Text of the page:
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SEC Bans Directed Brokerage Practices
Washington, DC, September 8, 2004 - The SEC has adopted amendments to the Investment Company Act that prohibit the practice of compensating broker-dealers for selling mutual fund shares through the use of directed brokerage arrangements. Funds must comply with the new requirements by December 13, 2004.
Directed brokerage refers to a practice regulated by the NASD where fund companies could consider, subject to strict limitations, the fact that a brokerage firm sells its funds when choosing a broker to execute portfolio trades. The SEC's ruling will prohibit the practice of directed brokerage, which allows mutual fund investment advisers to take into account sales of fund shares in selecting a broker-dealer to execute transactions in portfolio securities. Although directed brokerage is strictly regulated under existing rules, the practice could create potential conflicts of interest.
The voiced strong support for the SEC’s adoption of the directed brokerage rules. ICI President Paul Schott Stevens said, "Eliminating directed brokerage further advances efforts to ensure shareholders' best interests are protected." The [Institute called for the reform in December 2003], and said then that the elimination of directed brokerage is a "milestone that will benefit fund investors and strengthen the operating integrity of mutual funds."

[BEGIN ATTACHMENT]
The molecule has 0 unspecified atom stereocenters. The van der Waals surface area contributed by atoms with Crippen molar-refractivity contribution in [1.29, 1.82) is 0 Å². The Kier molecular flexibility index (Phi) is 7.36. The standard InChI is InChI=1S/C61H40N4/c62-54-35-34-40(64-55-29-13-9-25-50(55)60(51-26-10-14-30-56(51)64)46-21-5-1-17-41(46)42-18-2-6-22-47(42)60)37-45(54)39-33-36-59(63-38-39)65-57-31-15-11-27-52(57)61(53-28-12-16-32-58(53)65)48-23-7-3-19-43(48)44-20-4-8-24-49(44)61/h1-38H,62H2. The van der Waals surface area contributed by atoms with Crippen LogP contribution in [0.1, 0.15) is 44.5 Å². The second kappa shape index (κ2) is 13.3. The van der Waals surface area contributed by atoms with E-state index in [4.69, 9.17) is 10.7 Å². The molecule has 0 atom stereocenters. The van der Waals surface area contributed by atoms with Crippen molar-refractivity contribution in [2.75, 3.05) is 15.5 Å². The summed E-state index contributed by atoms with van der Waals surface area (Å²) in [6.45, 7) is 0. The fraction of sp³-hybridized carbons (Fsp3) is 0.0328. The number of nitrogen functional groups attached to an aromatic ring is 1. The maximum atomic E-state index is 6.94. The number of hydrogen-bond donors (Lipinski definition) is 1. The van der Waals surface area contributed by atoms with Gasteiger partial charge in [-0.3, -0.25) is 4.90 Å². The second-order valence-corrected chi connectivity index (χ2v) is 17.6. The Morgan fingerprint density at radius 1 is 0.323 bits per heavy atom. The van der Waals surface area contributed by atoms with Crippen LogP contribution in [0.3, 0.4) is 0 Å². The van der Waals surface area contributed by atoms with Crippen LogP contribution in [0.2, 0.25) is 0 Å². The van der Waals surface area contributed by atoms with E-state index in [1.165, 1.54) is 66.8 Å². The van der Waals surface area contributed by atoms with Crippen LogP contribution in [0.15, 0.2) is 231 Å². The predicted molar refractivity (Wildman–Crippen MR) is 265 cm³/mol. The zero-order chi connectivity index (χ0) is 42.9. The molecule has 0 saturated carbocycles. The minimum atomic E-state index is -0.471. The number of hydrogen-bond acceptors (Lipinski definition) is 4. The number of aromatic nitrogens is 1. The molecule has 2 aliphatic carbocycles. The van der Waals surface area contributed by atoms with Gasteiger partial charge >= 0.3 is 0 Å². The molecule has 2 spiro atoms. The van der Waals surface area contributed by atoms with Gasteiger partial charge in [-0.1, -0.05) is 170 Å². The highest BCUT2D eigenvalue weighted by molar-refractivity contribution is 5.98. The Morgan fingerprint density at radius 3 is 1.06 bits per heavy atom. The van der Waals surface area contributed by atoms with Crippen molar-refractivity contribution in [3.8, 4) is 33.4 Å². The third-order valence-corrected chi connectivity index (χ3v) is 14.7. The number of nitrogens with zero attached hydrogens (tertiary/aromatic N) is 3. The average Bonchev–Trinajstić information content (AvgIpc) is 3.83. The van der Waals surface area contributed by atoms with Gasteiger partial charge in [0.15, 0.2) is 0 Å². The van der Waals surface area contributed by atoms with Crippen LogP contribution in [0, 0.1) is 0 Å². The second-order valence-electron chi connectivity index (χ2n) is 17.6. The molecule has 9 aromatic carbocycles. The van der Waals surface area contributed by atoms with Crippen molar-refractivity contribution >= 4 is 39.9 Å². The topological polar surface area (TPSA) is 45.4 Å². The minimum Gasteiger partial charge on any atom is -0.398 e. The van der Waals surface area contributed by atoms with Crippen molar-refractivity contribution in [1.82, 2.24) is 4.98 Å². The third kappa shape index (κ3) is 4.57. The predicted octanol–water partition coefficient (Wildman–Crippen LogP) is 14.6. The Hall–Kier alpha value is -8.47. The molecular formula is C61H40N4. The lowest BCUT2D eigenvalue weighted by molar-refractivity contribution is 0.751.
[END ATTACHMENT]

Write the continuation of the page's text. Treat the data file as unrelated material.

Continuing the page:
- ICI Supports SEC Action on Directed Brokerage, Portfolio Manager Disclosures, August 2004
- ICI Strongly Supports SEC Proposal to Ban Directed Brokerage, May 2004
- ICI Comments on SEC Proposal to Eliminate Directed Brokerage, May 2004
- ICI President Commends SEC For Proposing To Eliminate Directed Brokerage, February 2004
- ICI President Challenges Critics of ICI Soft Dollar Ban, December 2003
- Mutual Fund Leaders Take Hard Stand on Soft Dollars, December 2003
- ICI Urges SEC Rulemaking on Soft Dollars, Directed Brokerage, December 2003